Roots. A word which symbolizes life and strength. The roots of a tree are a source of moisture and minerals, and provide a stabilizing factor which prevents the tree from succumbing to the elements. For humans, roots are deeply embedded in our family and friends, particularly those who have known us most of our lives. They provide nourishment. They anchor us. They feed our souls.

The three of us had bonded in 6th gradeMonday night found me at a local synagogue with my husband, where my old schoolmate Ruth walked down the aisle with her husband to join her eldest son and his bride beneath the chupah, the marriage canopy. I sat beside another childhood friend, Rosa. The three of us had bonded in 6th grade, and now, forty-one years later, Rosa and I reminisce about our youth, middle age and the many life challenges we have all faced in between. And we chat about our contemporaries, those who survived the four decades – and those who didn't. We marvel and thank G‑d that we're all here to enjoy this joyous occasion.

While we feast, I look over at Ruth's brother Mark. I'm transported to another time, and see myself smiling at their doorway, just a few blocks from ours. Ruth and I are playing a card game called "Concentration" when her little brother, Mark, joins us as he often did, and wins (as he always did).

Reality check. "Little" Mark, now in his forties, is a practicing physician, and he beams proudly at his children. I walk over to say hello and I let him know that I have never forgotten our card games. Nourishment.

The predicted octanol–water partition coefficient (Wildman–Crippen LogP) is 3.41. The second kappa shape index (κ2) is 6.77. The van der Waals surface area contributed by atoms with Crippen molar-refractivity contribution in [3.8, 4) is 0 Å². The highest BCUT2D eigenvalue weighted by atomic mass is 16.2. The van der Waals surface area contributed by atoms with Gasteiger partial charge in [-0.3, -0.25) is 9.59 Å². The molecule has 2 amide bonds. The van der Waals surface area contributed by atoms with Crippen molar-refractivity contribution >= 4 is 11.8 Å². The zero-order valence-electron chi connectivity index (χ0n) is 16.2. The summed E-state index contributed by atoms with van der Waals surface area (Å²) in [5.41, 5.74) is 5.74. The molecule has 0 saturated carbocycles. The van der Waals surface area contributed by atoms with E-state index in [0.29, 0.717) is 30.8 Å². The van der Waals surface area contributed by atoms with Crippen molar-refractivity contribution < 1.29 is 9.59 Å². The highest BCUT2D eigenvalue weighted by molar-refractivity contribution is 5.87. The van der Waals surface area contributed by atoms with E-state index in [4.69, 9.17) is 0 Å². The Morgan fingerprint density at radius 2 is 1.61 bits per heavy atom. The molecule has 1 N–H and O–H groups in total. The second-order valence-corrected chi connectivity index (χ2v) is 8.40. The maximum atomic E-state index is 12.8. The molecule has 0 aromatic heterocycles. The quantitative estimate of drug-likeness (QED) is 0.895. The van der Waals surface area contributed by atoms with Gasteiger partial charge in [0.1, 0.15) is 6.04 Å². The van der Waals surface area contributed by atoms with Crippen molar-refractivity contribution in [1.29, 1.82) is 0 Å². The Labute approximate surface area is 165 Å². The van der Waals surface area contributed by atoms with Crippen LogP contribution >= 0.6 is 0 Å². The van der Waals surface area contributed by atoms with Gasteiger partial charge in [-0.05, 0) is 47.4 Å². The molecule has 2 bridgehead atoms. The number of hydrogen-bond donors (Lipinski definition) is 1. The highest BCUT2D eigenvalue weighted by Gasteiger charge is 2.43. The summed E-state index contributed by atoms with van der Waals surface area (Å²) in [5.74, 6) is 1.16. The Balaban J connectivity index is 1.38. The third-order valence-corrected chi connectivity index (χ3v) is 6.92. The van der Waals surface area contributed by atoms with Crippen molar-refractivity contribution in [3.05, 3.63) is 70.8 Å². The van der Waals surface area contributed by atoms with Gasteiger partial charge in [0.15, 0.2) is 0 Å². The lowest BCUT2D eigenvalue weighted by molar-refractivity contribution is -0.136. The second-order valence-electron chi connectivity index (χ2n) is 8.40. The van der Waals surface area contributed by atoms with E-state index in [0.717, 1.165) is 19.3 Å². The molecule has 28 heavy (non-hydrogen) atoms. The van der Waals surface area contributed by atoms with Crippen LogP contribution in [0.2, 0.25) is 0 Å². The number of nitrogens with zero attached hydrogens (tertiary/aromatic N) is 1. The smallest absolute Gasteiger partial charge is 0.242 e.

Later that evening I pass Ruth's parents, now in their eighties. They were there when my world fell apart, when my father passed away in 1970. I lean over, and with moist eyes hug them both as their kind, wonderful smiles take me back to many fond memories. Anchoring.

I watch Ruth as she walks over to our table, beckoning me to join the bride and her entourage dancing breathlessly behind the curtain. Ruth glows with contentment. She floats through the room and I follow, eagerly welcoming the dizzying rhythm of the traditional "Hora" dance. First one large circle, then other smaller concentric ones, each with its own pulse, each with its own story. The bride, the mothers, the sisters and aunts, the friends… singing, laughter. Feeding of the souls.

They were there when my world fell apartThere are times in our lives when we need to move forward. And then there are those retrospective occasions which urge us to stop and reflect, to return to our roots where hazy memories become clear and pulsate with life, when simple acts of long ago seem to take on greater meaning and relevance today. Whether or not we appreciated those precious moments makes no difference as long as we take the time to reflect on them now, or perhaps even tomorrow. It's never too late. I was given that chance at this Monday night wedding, when my perennial roots wrapped around my grateful and receptive spirit, embracing me with a familiar warmth and comfort which will remain with me for a long time to come.

Ruth, Rosa and I have been meaning to get together, the three of us, which we haven't done since, well - our childhood. So we thought maybe we'd go out for dinner or coffee sometime. We've been attempting to do this since last year, when Ruth married off her middle son. Seriously, a whole year of procrastinating, trying to accommodate each of our busy schedules. Monday night Rosa and I vowed to never let that happen again. So, we're making plans soon. We'll do it. Like the branches of a tree, we must sway and bend with the wind, for our roots are strong and are intertwined forever.